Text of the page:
Sedition trial set for four more Oath Keepers over US Capitol insurrection
After two senior members of extremist group convicted of seditious conspiracy in January 6 plot, Justice Department will now try to prove charge against lower-level defendants
WASHINGTON (AP) — After securing seditious conspiracy convictions against two leaders of the Oath Keepers, the Justice Department will begin Monday to try to make its Capitol riot case against four others affiliated with the far-right extremist group.
Openings statements are expected in Washington’s federal court less than two weeks after Stewart Rhodes, the founder of the Oath Keepers, and Kelly Meggs, who led its Florida chapter, were convicted of seditious conspiracy for what prosecutors described as a violent plot to overturn President Joe Biden’s victory.
The defendants facing jurors in the latest trial are Joseph Hackett, of Sarasota, Florida; Roberto Minuta of Prosper, Texas; David Moerschel of Punta Gorda, Florida; and Edward Vallejo of Phoenix. They are charged with several other felonies in addition to seditious conspiracy.
While Rhodes’s and Meggs’s verdicts were a major victory for the Justice Department, three of their co-defendants were acquitted of seditious conspiracy.
The major question in the next trial is whether prosecutors will be convince jurors to convict lower-level defendants of the Civil War-era offense.
Seditious conspiracy can be difficult to prove, especially when the alleged plot is unsuccessful. Rhodes and Meggs were the first people in decades found guilty at trial of the charge, which carries up to 20 years in prison.
Thomas Caldwell, of Berryville Virginia; Jessica Watkins of Woodstock, Ohio; and Kenneth Harrelson of Titusville, Florida, were acquitted of sedition. But all five defendants in that case were convicted of obstructing Congress’ certification of Biden’s electoral win, which also calls for as many as 20 years behind bars.
Prosecutors will try to convince jurors that Minuta, Moerschel, Vallejo and Hackett plotted with Rhodes and others to use force to stop the transfer of presidential power from Donald Trump to Biden. Authorities say the plot came to a head on Jan. 6, 2021, when Oath Keepers stormed the Capitol alongside hundreds of other angry Trump supporters.
In Rhodes’s case, prosecutors spent weeks arguing they were not whipped into an impulsive frenzy by Trump on Jan. 6 but came to Washington intent on keeping Trump in power at all costs. Authorities say the Oath Keepers discussed their plans in encrypted chats for weeks before the riot and stashed weapons at a nearby Virginia hotel in case they were needed to support their plot.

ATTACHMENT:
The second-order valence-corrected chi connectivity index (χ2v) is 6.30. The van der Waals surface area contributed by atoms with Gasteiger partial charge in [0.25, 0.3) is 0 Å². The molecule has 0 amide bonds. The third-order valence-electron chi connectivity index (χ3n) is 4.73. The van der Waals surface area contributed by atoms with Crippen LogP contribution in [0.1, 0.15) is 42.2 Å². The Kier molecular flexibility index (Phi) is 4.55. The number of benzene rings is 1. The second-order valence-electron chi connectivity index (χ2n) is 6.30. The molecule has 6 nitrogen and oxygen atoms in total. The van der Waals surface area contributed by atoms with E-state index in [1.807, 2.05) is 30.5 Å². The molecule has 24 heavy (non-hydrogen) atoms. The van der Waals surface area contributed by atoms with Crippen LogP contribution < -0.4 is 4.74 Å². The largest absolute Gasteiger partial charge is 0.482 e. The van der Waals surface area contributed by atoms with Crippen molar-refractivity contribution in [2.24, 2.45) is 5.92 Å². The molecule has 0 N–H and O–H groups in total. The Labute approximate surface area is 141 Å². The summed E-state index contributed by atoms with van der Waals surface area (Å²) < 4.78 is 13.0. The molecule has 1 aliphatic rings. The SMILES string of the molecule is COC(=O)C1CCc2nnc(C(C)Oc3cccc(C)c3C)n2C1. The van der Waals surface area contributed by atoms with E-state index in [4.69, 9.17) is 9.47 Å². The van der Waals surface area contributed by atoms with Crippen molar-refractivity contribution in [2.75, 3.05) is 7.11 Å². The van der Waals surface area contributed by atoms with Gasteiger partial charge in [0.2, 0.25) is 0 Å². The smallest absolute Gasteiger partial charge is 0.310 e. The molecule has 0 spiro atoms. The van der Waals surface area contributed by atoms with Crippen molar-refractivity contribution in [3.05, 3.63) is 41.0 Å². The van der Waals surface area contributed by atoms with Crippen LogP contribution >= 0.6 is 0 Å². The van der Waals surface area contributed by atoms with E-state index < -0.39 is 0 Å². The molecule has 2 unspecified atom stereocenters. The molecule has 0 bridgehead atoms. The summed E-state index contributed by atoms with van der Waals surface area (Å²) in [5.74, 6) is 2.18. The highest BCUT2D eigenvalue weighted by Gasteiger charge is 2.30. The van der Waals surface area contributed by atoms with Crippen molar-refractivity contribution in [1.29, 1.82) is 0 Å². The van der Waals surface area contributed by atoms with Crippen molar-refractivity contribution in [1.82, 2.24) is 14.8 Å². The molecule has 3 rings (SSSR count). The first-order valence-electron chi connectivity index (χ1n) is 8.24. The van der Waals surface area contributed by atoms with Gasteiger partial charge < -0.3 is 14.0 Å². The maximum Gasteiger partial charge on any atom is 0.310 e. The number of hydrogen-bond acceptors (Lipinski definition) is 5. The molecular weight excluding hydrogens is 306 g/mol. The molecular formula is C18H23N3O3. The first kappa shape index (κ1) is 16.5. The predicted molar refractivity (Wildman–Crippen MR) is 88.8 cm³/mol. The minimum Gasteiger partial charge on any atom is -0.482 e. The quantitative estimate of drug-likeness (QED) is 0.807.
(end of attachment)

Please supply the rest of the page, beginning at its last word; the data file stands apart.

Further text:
But while investigators combed through thousands of messages sent by Rhodes and his co-defendants, none specifically spelled out a plan to attack the Capitol itself. Defense attorneys emphasized that fact throughout the trial to argue there was never any plot. They said the Oath Keepers didn’t come to Washington for violence but to provide security for people like Trump ally Roger Stone at events before the riot.
Authorities say Hackett and Moerschel were part of the first group of Oath Keepers — along with Meggs and Watkins — that pushed into the Capitol in military-style stack formation. Minuta later joined a second “stack” that forced its way inside as police desperately tried to defend the building, prosecutors say.
Vallejo is accused of helping coordinate the quick reaction force teams in Virginia that authorities say were ready to rush a cache of weapons into the capital city if necessary. The weapons were never deployed.
Prosecutors say that on the morning of the riot, Vallejo and another quick reaction force team member discussed the possibility of “guerrilla war” and “armed conflict.”
“It’s a do or die situation. Because if we walk away from this, and we don’t have any effectual change as a result, then we might as well just give up. We’re done. We’re done. If we don’t do something now, we’re done,” Vallejo said on the podcast, according to authorities.
Three other Oath Keepers have pleaded guilty to seditious conspiracy and agreed to cooperate with investigators in the hopes of getting a lighter sentence. But they were never called by prosecutors to the witness stand in Rhodes’s case. It’s unclear why prosecutors didn’t have them testify and whether they might take the stand in the latest trial.
Another sedition trial is also expected to begin later this month against former Proud Boys national chairman Enrique Tarrio and other leaders of that extremist group.